She’s got a devastating combination of speed and movement. Her curve ball – it’s not the ordinary curve. It breaks late, quick and out and up. And that’s tough. – Spanish Fork softball coach Don Andrews, on Cambrie Hazel

SPANISH FORK — For some people, going to a happy place might be relaxing on a beach or unwinding next to a campfire. For Spanish Fork pitcher Cambrie Hazel, it’s standing in the circle, game on the line, bases loaded and no outs.

OK, that might not be her "happy place," but it is the kind of scenario in which the three-time state champion thrives.

Dons coach Don Andrews isn’t sure whether that’s a skill she developed as a three-year starter or if it’s just the way she’s wired.

“I don’t know, to tell you the truth,” he said with a slight chuckle. “It’s hard to tell how competitive she is because of her demeanor. But I can remember when I realized, ‘Hey, she has what it takes.’ And it was on a bunt that popped up. She managed to catch it and then threw someone out at first.”

Hazel’s skill, toughness and leadership earned her the 2017 Ms. Softball Award. She finished the season with a 24-1 record, leading the Dons to a third consecutive state title with a 1.25 ERA. She earned 290 strikeouts and maintained a .439 batting average with six home runs.

Spanish Fork's Cambrie Hazel throws a pitch during the first 4A championship game against Uintah in Salt Lake City on Thursday, May 25, 2017. | Alex Goodlett, Deseret News

“She just started playing at an early age, and when I first saw her throw me the ball underhand, that was probably the day I decided, ‘You need to start pitching,’” said her father, Brandon Hazel. “She played other sports: basketball and when she was young, soccer. … It was a toss-up between softball and basketball for quite awhile. But I think she liked pitching, liked being able to determine how her team could do.”

The future Dixie State pitcher’s competitive fire isn’t one of those flashy displays. In fact, if she wasn’t a softball talent, she might want to consider professional poker.

She is, as her teammates and coaches joke, a woman of few words. But her intensity is evident in how she approaches every pitch, every play and every game. It’s the reason she lost only one game this season, and the reason that there is no situation in which the Dons found themselves this season that seemed hopeless when Hazel stood in the center of the infield.

“She’s quiet until you get to know her,” said Andrews. “Once you get to know her, she’s one of the funniest people I’ve ever been around. Athletically, she’s a very determined person. Most of the time if you get a hit or load the bases on her, she gets tougher.”

Brandon Hazel said that he thinks her confidence comes from her commitment and work ethic.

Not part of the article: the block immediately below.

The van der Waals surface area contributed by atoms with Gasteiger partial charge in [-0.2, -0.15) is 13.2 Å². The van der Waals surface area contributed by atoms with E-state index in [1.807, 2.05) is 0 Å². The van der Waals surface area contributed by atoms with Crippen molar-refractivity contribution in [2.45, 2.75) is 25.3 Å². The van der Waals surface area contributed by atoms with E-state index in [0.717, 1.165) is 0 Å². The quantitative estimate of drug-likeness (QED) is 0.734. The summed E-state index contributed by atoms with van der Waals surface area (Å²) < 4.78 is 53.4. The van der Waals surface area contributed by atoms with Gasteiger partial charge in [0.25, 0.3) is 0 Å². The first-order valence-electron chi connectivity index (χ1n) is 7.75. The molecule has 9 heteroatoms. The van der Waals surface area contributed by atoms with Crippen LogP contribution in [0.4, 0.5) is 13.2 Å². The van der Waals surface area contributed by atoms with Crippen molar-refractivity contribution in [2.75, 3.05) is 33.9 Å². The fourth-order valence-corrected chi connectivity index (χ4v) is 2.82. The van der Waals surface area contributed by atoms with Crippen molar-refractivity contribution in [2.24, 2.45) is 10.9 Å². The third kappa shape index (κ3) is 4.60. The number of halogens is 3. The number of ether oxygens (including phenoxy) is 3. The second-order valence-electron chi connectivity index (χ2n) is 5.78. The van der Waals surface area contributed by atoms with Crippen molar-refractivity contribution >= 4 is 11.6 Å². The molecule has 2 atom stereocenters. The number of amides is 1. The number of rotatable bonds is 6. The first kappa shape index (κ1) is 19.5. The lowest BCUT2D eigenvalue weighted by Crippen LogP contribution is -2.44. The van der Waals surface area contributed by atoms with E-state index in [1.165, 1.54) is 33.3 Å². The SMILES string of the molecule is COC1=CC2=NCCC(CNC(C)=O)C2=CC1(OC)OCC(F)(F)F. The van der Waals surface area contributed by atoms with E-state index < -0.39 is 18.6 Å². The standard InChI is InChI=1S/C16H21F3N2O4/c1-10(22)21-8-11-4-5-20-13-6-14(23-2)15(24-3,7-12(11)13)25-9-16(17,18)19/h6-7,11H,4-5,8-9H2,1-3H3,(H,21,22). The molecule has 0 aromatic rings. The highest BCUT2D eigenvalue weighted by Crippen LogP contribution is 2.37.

“Just a lot of practice,” he said of why she seems to get tougher as the situation gets more dire. “Knowing that she can get it done. I think she’s confident, just the way she holds herself.”

Because Hazel is so competitive and never sees a situation that she can’t work her way out of, she’s reluctant to ever wave the white flag. That made this year’s state championship game both a test of her own mental fortitude and her commitment to the team’s aspirations.

For the first time this season, she couldn’t seem to find a way to stop an opponent. Region rival Uintah had not beaten Spanish Fork this season, but the Utes shelled Hazel, earning four home runs before Hazel told her coaches to take her out of the game.

She said then that it was a difficult decision because, at that point, the Dons felt they could still win that first game. That meant her final prep game would end with her on the bench. As it turned out, the Utes just kept hitting and ended up forcing the second title game.

Hazel returned to the circle and, as she has done often in her career, found ways to stop and slow the Utes as Spanish Fork’s offense came alive to result in a 17-5 win.

“I was surprised,” Brandon Hazel said of his daughter’s decision to leave the first game in hopes of preserving a win. “She doesn’t want to come out of any game, no matter what sport. To do it is pretty big, but she did it for the sake of the team.”

Spanish Fork pitcher Cambrie Hazel, 2017 Deseret News Ms. Softball, poses for a portrait in Spanish Fork on Monday, June 12, 2017. | Alex Goodlett, Deseret News

Andrews said he’s seen Hazel mature in many ways over the course of her career, but she’s always been very committed to the team concept. This year, he said she had to adjust to a leadership role without most of the friends she’d been close to all of her high school career.

“Her best friends that she played with in summer were all gone,” he said. “She started the season out just kind of lost with a new group of friends. But she made more friends and she led them. In her own way, she’s a very good leader.”

Her teammates said they see how hard she works, and they trust her. Andrews said she’s got tremendous talent to go with her competitive fire.

“She’s got a devastating combination of speed and movement,” he said. “Her curve ball – it’s not the ordinary curve. It breaks late, quick and out and up. And that’s tough.”

Andrews admits Hazel is something special, and that might make it tough to replace her next year.

“Impossible,” he said. “When you’ve won as many games as she has, it’s going to be really hard to replace her and what she does. We can replace her, but it won’t be with another Cambrie.”